The situation reminds me of the way that the state system and international community talk about Palestinian refugees, as abstract individuals that are exchangeable with everyone else and can be resettled and paid some money to settle accounts. I suppose on a positive note-at least it’s not “necropolitics.”

    I just find myself saying, “Yep. This is what it means “to be” Palestinian.”

    • Jen Gaboury November 12, 2015 at 1:51 pm | #

      Faculty on search committee/s could pay him back by offering him a stellar position.

  2. Snarki, child of Loki November 12, 2015 at 1:22 pm | #

    “universities will not try this again”

    One can hope, but there’s always a new ignorant generation to be educated. Painfully, with luck.

    • Andrew November 12, 2015 at 3:05 pm | #

      This capitulation ensures the exact opposite. It practically guarantees that it will happen again.

  3. Susan Davis November 12, 2015 at 1:22 pm | #

    I agree with you. here at UIUC, too, it is a little disheartening. $600k is about 1/3 the football coach’s annual salary. U of I has very deep pockets, and play very hard ball, and were under no pressure (except publicity pressure) not to drag this out for a very long time. I hope this is enough money to keep Steven and his family going until he’s settled with a full time and permanent job.

    On the larger issues, he did a stellar job. And he started discussions that need to start. UIUC and the press will stick to the story that he was fired for his tweets — but it is broadly known that he was fired for his support of BDS. That can’t be covered up, and it is very important.

    Back on our campus — one important lesson is: a narrow sliver of faculty, in this case made up of Cary Nelson, Nick Burbules and Joyce Tolliver don’t speak for the whole faculty. They gavethe admin spectacularly bad advice –which the Admin was happy to take. The faculty as a whole has to speak for itself, and democratically. Otherwise this kind of catastrophe will happen again.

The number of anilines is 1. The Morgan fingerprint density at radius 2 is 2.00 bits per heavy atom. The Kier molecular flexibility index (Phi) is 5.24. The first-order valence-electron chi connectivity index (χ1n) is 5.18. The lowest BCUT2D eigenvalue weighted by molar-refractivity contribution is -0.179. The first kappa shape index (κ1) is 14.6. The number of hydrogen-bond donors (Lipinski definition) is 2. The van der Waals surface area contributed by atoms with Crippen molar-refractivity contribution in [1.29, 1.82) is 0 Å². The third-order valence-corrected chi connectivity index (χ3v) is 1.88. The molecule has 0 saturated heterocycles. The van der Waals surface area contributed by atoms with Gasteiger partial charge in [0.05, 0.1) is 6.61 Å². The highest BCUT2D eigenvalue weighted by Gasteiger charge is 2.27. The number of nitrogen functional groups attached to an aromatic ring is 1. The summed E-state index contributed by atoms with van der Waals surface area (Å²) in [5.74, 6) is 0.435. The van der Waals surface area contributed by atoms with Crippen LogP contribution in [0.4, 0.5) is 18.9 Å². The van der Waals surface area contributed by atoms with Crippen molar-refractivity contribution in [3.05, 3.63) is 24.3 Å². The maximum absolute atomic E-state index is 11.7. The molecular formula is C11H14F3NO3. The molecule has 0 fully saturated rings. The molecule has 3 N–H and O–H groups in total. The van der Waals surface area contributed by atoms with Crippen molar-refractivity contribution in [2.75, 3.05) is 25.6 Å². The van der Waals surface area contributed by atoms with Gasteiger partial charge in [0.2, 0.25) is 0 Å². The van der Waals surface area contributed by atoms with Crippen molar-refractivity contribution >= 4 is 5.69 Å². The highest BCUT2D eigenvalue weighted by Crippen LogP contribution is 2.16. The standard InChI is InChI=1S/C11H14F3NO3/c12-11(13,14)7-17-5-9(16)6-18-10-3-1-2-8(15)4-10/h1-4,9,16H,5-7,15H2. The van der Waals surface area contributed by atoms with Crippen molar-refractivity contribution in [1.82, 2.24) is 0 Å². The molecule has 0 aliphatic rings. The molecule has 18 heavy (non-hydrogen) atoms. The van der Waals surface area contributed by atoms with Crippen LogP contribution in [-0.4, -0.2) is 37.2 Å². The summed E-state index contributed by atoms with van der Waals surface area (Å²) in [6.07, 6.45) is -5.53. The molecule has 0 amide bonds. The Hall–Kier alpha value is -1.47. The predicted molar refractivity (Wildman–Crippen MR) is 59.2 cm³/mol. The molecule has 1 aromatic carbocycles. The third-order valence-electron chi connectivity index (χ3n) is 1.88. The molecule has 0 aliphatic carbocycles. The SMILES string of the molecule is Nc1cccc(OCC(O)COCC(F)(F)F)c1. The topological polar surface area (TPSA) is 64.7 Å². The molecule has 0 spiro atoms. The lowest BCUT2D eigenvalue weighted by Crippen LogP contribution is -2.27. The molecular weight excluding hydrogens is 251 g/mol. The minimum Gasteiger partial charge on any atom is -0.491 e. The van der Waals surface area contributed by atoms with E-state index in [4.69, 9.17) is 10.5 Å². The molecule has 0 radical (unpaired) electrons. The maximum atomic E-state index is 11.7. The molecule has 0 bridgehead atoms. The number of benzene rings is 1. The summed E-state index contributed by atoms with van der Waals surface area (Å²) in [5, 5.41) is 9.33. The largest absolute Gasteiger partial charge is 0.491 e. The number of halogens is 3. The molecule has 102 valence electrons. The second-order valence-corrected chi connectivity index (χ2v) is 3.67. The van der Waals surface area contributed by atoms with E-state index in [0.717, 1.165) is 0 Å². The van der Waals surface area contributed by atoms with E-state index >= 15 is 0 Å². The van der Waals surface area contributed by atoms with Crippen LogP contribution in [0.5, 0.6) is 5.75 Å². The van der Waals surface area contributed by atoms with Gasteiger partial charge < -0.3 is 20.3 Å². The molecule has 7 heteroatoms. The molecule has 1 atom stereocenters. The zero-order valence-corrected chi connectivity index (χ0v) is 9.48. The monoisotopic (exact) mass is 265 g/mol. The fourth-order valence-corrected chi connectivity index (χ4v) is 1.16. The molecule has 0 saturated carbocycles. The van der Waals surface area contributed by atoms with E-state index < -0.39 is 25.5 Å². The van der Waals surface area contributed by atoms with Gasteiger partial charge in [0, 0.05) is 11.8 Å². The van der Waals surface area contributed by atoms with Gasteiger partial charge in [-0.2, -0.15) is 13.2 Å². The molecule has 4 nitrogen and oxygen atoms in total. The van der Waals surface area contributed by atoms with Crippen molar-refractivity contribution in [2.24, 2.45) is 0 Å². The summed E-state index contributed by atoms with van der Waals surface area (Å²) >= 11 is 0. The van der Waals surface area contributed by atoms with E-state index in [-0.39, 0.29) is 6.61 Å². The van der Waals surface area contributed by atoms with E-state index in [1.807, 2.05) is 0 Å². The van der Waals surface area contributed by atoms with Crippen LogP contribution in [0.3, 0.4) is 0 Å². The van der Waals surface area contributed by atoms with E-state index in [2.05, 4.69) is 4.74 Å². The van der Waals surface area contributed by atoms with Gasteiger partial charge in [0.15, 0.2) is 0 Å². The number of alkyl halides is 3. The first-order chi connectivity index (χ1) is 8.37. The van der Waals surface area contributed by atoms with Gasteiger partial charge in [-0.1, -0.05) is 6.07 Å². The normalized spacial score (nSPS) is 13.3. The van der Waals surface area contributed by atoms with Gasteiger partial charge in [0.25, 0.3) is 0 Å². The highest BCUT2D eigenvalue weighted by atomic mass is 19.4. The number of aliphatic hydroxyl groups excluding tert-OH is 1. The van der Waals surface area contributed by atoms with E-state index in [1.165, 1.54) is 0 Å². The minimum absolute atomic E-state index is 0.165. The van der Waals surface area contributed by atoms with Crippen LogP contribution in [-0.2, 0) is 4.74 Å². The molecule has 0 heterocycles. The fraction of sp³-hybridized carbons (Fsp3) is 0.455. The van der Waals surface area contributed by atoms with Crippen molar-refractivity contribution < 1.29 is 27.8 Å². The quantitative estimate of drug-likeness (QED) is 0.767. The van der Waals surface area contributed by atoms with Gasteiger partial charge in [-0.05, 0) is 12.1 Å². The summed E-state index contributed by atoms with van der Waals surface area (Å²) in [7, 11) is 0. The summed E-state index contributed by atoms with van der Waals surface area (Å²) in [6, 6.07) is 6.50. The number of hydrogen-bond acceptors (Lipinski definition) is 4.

• Keyboard Resistor (@freespeechlover) November 12, 2015 at 6:12 pm | #

      The other bright spot-Burbules and Tolliver along with the guy from Labor Studies were all exposed.

      • David Green November 12, 2015 at 8:47 pm | #

        You’re referring to Michael LeRoy, who is a major piece of work on a number of fronts.

  4. xenon2 November 12, 2015 at 1:56 pm | #

    Disappointed, but understanding.

    I think some university will try something similar, in near future.
    The university ‘as corporation’ will not disappoint.

  5. jonnybutter November 12, 2015 at 2:47 pm | #

    I am a little disappointed too, mainly that he wasn’t reinstated, but also that they couldn’t impose a bigger monetary penalty onto UIUC. Notice that the figure was kept under the million-dollar mark – kind of the ‘19.99’ effect in reverse; it’s actually about a million dollars, but there is a psychological effect of it being reported as less-than. Yes, hardball. A few hundred grand is chump change to them, so you know that was deliberate.

    I wish I could feel confident that a big public university won’t try this *kind* of thing again – perhaps a less obvious, less dipshit version.

    Dr Salaita didn’t deserve any of this, from beginning to end. I’m glad he got a settlement, but he has paid, and probably will continue to pay, a larger price. In light of that – in light of his not being reinstated – I would think UIUC deserves some kind of continued sanction. Whether what is possible in that regard is also practical and effective is a question I leave to people who would know better than I. But in principle UIUC absolutely shouldn’t be off the hook for anything. Remember, they not only ‘unhired’ him at the last minute, but also had him quit his previous tenured position, his wife quit her job, and they sold and moved, etc.. It’s scummy what they did.